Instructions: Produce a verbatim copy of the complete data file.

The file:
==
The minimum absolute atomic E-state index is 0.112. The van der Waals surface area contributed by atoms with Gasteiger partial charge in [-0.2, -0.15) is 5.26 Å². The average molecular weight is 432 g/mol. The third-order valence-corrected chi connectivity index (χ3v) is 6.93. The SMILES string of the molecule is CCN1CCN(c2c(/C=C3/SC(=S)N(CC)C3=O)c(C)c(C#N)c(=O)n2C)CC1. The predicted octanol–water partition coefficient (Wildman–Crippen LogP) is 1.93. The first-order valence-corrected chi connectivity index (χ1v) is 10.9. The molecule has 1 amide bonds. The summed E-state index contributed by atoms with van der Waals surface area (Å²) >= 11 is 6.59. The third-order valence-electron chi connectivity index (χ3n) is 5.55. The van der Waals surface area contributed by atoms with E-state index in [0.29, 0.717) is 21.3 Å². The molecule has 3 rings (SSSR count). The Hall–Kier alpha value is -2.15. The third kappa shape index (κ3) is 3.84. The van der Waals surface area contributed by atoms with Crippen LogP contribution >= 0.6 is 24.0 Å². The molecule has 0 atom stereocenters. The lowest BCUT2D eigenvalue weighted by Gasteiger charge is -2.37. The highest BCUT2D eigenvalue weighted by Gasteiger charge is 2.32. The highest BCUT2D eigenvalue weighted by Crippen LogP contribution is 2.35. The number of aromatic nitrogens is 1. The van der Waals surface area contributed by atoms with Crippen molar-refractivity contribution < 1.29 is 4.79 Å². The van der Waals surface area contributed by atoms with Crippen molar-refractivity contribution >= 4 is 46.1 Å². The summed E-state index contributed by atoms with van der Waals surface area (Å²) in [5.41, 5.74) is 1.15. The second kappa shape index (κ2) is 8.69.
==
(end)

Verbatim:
The minimum absolute atomic E-state index is 0.112. The van der Waals surface area contributed by atoms with Gasteiger partial charge in [-0.2, -0.15) is 5.26 Å². The average molecular weight is 432 g/mol. The third-order valence-corrected chi connectivity index (χ3v) is 6.93. The SMILES string of the molecule is CCN1CCN(c2c(/C=C3/SC(=S)N(CC)C3=O)c(C)c(C#N)c(=O)n2C)CC1. The predicted octanol–water partition coefficient (Wildman–Crippen LogP) is 1.93. The first-order valence-corrected chi connectivity index (χ1v) is 10.9. The molecule has 1 amide bonds. The summed E-state index contributed by atoms with van der Waals surface area (Å²) >= 11 is 6.59. The third-order valence-electron chi connectivity index (χ3n) is 5.55. The van der Waals surface area contributed by atoms with E-state index in [0.29, 0.717) is 21.3 Å². The molecule has 3 rings (SSSR count). The Hall–Kier alpha value is -2.15. The third kappa shape index (κ3) is 3.84. The van der Waals surface area contributed by atoms with Crippen LogP contribution >= 0.6 is 24.0 Å². The molecule has 0 atom stereocenters. The lowest BCUT2D eigenvalue weighted by Gasteiger charge is -2.37. The highest BCUT2D eigenvalue weighted by Gasteiger charge is 2.32. The highest BCUT2D eigenvalue weighted by Crippen LogP contribution is 2.35. The number of aromatic nitrogens is 1. The van der Waals surface area contributed by atoms with Crippen molar-refractivity contribution < 1.29 is 4.79 Å². The van der Waals surface area contributed by atoms with Crippen molar-refractivity contribution >= 4 is 46.1 Å². The summed E-state index contributed by atoms with van der Waals surface area (Å²) in [5.41, 5.74) is 1.15. The second kappa shape index (κ2) is 8.69.